The year is far from over, but construction spending in Minneapolis is shattering records.

So far this year, the city issued commercial and residential building permits worth $1.2 billion and is on pace for more than $2 billion in new spending by the end of the year.

"It is exciting to see Minneapolis continue to grow as it is a testament that we are a city where people want to live, work and play," said Doug Kress, director of city of Minneapolis Development Services.

The trend represents a dramatic turnaround for Minneapolis and other metros across the country where an urban renaissance is underway. By 2010, in the wake of the housing crash, construction spending fell to a low of $548 million. It has been on the rise ever since and amounted to $1.2 billion last year.

Minneapolis has two massive commercial projects underway in an emerging neighborhood called Downtown East, and there's an apartment boom in and around downtown.

Commercial projects have led the sector. This year alone, they totaled more than $831 million, including permits for various stages of the Vikings Stadium and Wells Fargo towers, which together are valued at more than $1.5 billion.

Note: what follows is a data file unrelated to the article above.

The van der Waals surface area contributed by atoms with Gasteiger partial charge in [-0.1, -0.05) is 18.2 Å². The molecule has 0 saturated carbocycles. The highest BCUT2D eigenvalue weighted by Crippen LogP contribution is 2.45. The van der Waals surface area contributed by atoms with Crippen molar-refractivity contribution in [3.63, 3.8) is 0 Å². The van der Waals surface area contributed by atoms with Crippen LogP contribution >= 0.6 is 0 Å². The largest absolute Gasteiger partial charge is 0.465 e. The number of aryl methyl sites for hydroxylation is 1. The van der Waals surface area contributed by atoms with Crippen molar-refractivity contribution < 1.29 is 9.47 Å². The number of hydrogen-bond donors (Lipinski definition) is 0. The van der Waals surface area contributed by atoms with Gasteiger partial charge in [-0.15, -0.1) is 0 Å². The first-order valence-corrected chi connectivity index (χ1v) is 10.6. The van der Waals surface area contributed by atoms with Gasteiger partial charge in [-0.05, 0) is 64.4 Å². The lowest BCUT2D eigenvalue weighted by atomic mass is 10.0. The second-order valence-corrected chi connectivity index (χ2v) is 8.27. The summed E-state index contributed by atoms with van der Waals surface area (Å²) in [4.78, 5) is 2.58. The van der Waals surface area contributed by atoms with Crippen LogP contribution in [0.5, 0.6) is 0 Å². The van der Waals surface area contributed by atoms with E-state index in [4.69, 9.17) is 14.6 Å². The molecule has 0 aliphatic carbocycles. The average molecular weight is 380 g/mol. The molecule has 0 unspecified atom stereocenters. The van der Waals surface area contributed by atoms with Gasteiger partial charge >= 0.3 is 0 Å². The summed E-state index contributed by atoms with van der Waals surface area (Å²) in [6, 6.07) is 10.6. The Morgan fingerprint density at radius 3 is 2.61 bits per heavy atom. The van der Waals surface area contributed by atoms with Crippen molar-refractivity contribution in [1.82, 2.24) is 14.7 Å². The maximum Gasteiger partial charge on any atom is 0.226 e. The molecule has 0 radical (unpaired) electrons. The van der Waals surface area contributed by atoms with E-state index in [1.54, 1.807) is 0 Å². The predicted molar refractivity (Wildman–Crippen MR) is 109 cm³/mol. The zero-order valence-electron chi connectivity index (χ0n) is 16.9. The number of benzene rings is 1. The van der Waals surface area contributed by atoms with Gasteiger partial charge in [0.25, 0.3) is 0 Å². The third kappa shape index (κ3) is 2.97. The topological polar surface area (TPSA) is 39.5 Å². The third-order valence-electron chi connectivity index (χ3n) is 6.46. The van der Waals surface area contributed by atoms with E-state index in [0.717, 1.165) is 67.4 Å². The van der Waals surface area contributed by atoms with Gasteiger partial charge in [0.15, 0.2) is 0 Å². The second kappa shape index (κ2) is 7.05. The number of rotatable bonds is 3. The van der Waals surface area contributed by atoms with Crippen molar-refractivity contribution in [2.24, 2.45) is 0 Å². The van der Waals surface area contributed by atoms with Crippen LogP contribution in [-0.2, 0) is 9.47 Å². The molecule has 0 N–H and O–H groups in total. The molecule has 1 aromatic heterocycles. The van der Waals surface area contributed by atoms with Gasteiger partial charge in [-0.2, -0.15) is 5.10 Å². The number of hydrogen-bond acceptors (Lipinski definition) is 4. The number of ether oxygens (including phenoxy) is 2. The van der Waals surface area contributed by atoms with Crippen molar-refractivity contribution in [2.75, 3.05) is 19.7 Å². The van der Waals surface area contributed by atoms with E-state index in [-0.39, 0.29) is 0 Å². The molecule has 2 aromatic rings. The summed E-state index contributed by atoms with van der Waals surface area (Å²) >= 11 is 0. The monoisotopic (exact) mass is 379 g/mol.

Multiple permits are issued for such projects at various stages of construction. The Vikings Stadium accounted for $241 million in permits and an apartment and the Wells Fargo office towers were worth $218 million.

Housing construction has been robust as well. Residential permits in the city were worth $278 million, including more than 1,500 apartments permitted during the first half of the year. During 2012 and 2013, more than 3,400 new units were permitted each year.

"Driven by a high level of investment in commercial development, including the new stadium and multifamily housing developments, the $1 billion in construction permits approved so far this year speaks to our commitment to working toward creating a more vibrant Minneapolis," Mayor Betsy Hodges said in a statement.

The city hasn't issued a 2015 forecast, but construction spending is expected to wane slightly as work progresses on the stadium and Wells Fargo towers, which Kress expects will help spark other projects.